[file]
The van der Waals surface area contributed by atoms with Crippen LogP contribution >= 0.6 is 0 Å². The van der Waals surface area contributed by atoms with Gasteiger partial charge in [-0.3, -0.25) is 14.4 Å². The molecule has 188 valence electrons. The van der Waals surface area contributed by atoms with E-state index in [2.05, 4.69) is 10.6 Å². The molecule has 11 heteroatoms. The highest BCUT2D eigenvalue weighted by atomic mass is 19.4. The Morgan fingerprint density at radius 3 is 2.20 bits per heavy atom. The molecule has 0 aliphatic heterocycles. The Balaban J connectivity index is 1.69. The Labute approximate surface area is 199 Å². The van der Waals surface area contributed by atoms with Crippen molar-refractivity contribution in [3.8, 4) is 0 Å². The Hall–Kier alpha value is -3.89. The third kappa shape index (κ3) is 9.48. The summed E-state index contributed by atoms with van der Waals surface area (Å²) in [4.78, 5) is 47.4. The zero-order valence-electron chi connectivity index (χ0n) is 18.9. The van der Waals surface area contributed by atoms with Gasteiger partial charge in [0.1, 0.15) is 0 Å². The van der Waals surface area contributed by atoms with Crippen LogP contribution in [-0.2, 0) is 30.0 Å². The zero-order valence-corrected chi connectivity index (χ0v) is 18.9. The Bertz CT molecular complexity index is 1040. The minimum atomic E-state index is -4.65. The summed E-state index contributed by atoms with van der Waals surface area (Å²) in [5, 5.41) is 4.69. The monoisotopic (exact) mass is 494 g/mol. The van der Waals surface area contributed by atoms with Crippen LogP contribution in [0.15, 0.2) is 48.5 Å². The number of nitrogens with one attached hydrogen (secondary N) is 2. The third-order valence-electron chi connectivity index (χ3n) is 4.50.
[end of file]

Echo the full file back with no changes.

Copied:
The van der Waals surface area contributed by atoms with Crippen LogP contribution >= 0.6 is 0 Å². The van der Waals surface area contributed by atoms with Gasteiger partial charge in [-0.3, -0.25) is 14.4 Å². The molecule has 188 valence electrons. The van der Waals surface area contributed by atoms with E-state index in [2.05, 4.69) is 10.6 Å². The molecule has 11 heteroatoms. The highest BCUT2D eigenvalue weighted by atomic mass is 19.4. The Morgan fingerprint density at radius 3 is 2.20 bits per heavy atom. The molecule has 0 aliphatic heterocycles. The Balaban J connectivity index is 1.69. The Labute approximate surface area is 199 Å². The van der Waals surface area contributed by atoms with Crippen molar-refractivity contribution in [3.8, 4) is 0 Å². The Hall–Kier alpha value is -3.89. The third kappa shape index (κ3) is 9.48. The summed E-state index contributed by atoms with van der Waals surface area (Å²) in [4.78, 5) is 47.4. The zero-order valence-electron chi connectivity index (χ0n) is 18.9. The van der Waals surface area contributed by atoms with Gasteiger partial charge in [0.1, 0.15) is 0 Å². The van der Waals surface area contributed by atoms with Crippen LogP contribution in [-0.2, 0) is 30.0 Å². The zero-order valence-corrected chi connectivity index (χ0v) is 18.9. The Bertz CT molecular complexity index is 1040. The minimum atomic E-state index is -4.65. The summed E-state index contributed by atoms with van der Waals surface area (Å²) in [5, 5.41) is 4.69. The monoisotopic (exact) mass is 494 g/mol. The van der Waals surface area contributed by atoms with Crippen LogP contribution in [0.15, 0.2) is 48.5 Å². The number of nitrogens with one attached hydrogen (secondary N) is 2. The third-order valence-electron chi connectivity index (χ3n) is 4.50.